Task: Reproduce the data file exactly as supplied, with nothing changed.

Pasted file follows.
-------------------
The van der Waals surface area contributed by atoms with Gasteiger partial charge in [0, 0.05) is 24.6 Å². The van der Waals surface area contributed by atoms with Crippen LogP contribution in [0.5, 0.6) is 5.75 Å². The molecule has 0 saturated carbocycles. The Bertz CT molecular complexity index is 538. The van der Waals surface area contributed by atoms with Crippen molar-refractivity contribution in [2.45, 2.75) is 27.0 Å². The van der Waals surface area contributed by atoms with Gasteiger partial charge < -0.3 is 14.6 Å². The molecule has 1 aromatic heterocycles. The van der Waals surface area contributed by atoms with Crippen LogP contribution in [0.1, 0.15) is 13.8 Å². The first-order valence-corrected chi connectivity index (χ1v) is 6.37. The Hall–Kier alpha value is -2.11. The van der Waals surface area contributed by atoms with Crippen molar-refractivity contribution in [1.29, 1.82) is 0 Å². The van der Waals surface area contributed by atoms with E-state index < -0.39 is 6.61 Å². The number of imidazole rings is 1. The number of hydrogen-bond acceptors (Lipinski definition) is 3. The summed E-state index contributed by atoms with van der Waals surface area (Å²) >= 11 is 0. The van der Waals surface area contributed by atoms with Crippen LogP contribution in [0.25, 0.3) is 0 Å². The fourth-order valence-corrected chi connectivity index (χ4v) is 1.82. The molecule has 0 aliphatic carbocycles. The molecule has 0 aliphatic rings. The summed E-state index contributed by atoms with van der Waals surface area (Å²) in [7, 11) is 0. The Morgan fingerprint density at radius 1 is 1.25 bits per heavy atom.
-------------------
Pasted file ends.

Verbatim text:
The van der Waals surface area contributed by atoms with Gasteiger partial charge in [0, 0.05) is 24.6 Å². The van der Waals surface area contributed by atoms with Crippen LogP contribution in [0.5, 0.6) is 5.75 Å². The molecule has 0 saturated carbocycles. The Bertz CT molecular complexity index is 538. The van der Waals surface area contributed by atoms with Crippen molar-refractivity contribution in [2.45, 2.75) is 27.0 Å². The van der Waals surface area contributed by atoms with Gasteiger partial charge < -0.3 is 14.6 Å². The molecule has 1 aromatic heterocycles. The van der Waals surface area contributed by atoms with Crippen LogP contribution in [0.1, 0.15) is 13.8 Å². The first-order valence-corrected chi connectivity index (χ1v) is 6.37. The Hall–Kier alpha value is -2.11. The van der Waals surface area contributed by atoms with Crippen molar-refractivity contribution in [1.29, 1.82) is 0 Å². The van der Waals surface area contributed by atoms with E-state index < -0.39 is 6.61 Å². The number of imidazole rings is 1. The number of hydrogen-bond acceptors (Lipinski definition) is 3. The summed E-state index contributed by atoms with van der Waals surface area (Å²) >= 11 is 0. The van der Waals surface area contributed by atoms with Crippen LogP contribution in [0.25, 0.3) is 0 Å². The fourth-order valence-corrected chi connectivity index (χ4v) is 1.82. The molecule has 0 aliphatic carbocycles. The molecule has 0 aliphatic rings. The summed E-state index contributed by atoms with van der Waals surface area (Å²) in [7, 11) is 0. The Morgan fingerprint density at radius 1 is 1.25 bits per heavy atom.